Tag Archive for powershell

Build, deploy, anonymize config, zip package, git commit, push from a single command


gitautomateWhile working on open source projects, you have to frequently build your code, clean up all temporary files, remove your own passwords, connections strings from web.config, then create a binary deployment package in a zip format and then commit and git push to GitHub. Let’s automate all these using a configurable powershell script.

Here’s the full script.

First step, let’s define the parameters for the script with some default values:

param (
    [string]$solution = "OracleDashboard.sln",
    [string]$zipname = "OracleDashboard.zip",
    [string]$compressor = "c:\Program Files\7-Zip\7z.exe",
    [string]$folder = "OracleDashboard",
    [string]$deployPath = "..\Binary",
    [string]$commitFrom = "..",

Some description of these parameters:

  • $solution = path of the solution file relative to the script location
  • $zipname = name of the zip file.
  • $compressor = 7-zip’s 7z.exe file path.
  • $folder = the folder that contains the code, which is zipped.
  • $deployPath = relative path where the zip file will be moved to.
  • $commitFrom = relative path where the script will run git commit and git push from.
  • $comment = A comment for the git commit.

The first thing the script does is look for the solution open in Visual Studio and close it. You can comment this section out if you want. But if Visual Studio is open, then /obj folder cannot be deleted.

# If visual studio has the solution open, close VS, as we can't delete obj folder while it is open
$windowTitle = $solution.Replace(".sln", "")
$vsProcess = get-process | where {$_.mainwindowtitle -match $windowTitle -and $_.ProcessName -eq "devenv"} 
if ($vsProcess.Length -gt 0) {
    Write-Host "Visual Studio has this solution open. Closing..."
    $vsProcess | ForEach-Object { $_.CloseMainWindow(); }
    Sleep 5
    Read-Host "Press ENTER to proceed if Visual Studio is closed"
    $vsProcess = get-process | where {$_.mainwindowtitle -match $windowTitle -and $_.ProcessName -eq "devenv"}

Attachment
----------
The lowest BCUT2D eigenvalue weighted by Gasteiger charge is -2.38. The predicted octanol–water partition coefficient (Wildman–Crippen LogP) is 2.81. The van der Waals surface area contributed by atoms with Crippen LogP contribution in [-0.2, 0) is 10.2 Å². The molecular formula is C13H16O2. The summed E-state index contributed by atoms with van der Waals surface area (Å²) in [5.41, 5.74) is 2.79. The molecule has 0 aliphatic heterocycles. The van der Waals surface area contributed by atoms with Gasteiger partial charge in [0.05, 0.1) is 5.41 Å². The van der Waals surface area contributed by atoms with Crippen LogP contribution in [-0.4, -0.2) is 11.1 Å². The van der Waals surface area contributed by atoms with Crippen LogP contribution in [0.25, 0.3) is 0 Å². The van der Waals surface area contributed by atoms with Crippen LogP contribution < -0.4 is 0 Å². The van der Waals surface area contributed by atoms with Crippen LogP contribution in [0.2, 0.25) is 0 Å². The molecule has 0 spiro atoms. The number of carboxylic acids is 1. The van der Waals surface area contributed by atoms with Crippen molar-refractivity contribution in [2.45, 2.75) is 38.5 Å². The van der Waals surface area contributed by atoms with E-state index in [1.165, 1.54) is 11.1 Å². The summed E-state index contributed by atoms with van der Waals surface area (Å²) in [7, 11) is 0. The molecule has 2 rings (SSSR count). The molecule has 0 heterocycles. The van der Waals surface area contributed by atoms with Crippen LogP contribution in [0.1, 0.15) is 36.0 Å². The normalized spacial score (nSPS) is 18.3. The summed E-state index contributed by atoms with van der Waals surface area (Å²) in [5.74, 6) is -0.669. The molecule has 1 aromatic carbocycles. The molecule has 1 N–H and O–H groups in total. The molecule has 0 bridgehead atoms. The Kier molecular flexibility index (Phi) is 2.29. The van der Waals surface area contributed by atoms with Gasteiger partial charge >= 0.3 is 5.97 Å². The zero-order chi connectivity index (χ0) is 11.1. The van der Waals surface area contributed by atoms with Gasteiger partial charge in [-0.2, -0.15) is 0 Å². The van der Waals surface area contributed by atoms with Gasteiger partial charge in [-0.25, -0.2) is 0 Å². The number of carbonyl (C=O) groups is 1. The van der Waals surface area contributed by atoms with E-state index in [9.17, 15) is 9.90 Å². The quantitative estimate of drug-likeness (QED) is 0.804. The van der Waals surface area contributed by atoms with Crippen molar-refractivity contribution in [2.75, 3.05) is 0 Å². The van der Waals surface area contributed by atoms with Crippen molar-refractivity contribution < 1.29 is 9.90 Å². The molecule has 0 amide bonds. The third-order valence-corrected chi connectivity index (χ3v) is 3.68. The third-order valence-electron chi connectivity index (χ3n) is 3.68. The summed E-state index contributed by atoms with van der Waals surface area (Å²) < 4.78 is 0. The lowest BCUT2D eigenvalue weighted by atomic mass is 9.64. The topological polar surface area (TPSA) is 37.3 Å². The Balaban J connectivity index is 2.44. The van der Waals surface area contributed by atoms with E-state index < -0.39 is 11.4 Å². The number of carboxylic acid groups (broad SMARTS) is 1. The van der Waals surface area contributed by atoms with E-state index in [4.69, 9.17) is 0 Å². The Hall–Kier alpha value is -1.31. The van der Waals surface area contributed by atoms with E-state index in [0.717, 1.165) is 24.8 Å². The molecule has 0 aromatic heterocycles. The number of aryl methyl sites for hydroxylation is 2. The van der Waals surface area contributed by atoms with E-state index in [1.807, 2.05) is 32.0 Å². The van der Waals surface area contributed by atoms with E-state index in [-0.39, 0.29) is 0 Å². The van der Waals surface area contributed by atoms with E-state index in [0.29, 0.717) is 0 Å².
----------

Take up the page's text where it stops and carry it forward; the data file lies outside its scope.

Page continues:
if ($vsProcess.Length -gt 0) {
        Write-Host "Visual Studio still has the solution open. Aborting."

Next step is to do some spring cleaning:


if (Test-Path $zipname) { rm $zipname; }

# Clean up deploy folder 
rm $deployPath\*.* -Force -Recurse

First remember the current path. We have to come back to this path after we are done. Then remove the zip file if it already exists. Then cleanup the $deployPath. You can remove this if you want to keep old deployment packages. Then you have to handle generation of unique file names for the packages.

Now, let’s build and remove /obj folder:

# Build new version
msbuild /verbosity:minimal $solution

# Delete obj
if (Test-Path $folder\obj) { rm $folder\obj -Force -Recurse }

Next step: remove all sensitive information from the web.config, which includes connection strings, authorization block, appSettings entries etc. This is all up to you to customize:

# backup the web.config and remove sensitive entries before pushing to git, eg connectionString
[string]$filename = gi $folder\web.config 
[string]$backup = [System.IO.File]::ReadAllText($filename)
$xml =
$backup $xml.PreserveWhitespace = $true foreach($n in $xml.configuration.connectionStrings.add) { $n.ParentNode.RemoveChild($n); } # Anonymize any sensitive appSettings entry foreach($n in $xml.configuration.appSettings.add) { switch($n.key) { "Password" { $n.value = "Password" } } } # Remove authorization blocks $xml.configuration.'system.web'.authorization.RemoveAll() $xml.Save($filename)

Finally, let’s run some regular expression check to ensure the web.config does not have any sensitive information left accidentally. Again, this is all up to you to customize.

# verify if web.config still contains any sensitive info
[string]$config = gc $folder\web.config
if ( ($config -match 'connectionString="\w+') -or ($config -match 'users="\w+') ) {
    Write-Host "Configuration file is not cleaned."
    # Restore web.config
    [System.IO.File]::WriteAllText($filename, $backup)

Now time to compress the source folder and create a zip file using 7-zip.

# Compress the solution folder and copy to deploy folder
cmd /c $compressor a -tzip $zipname $folder -r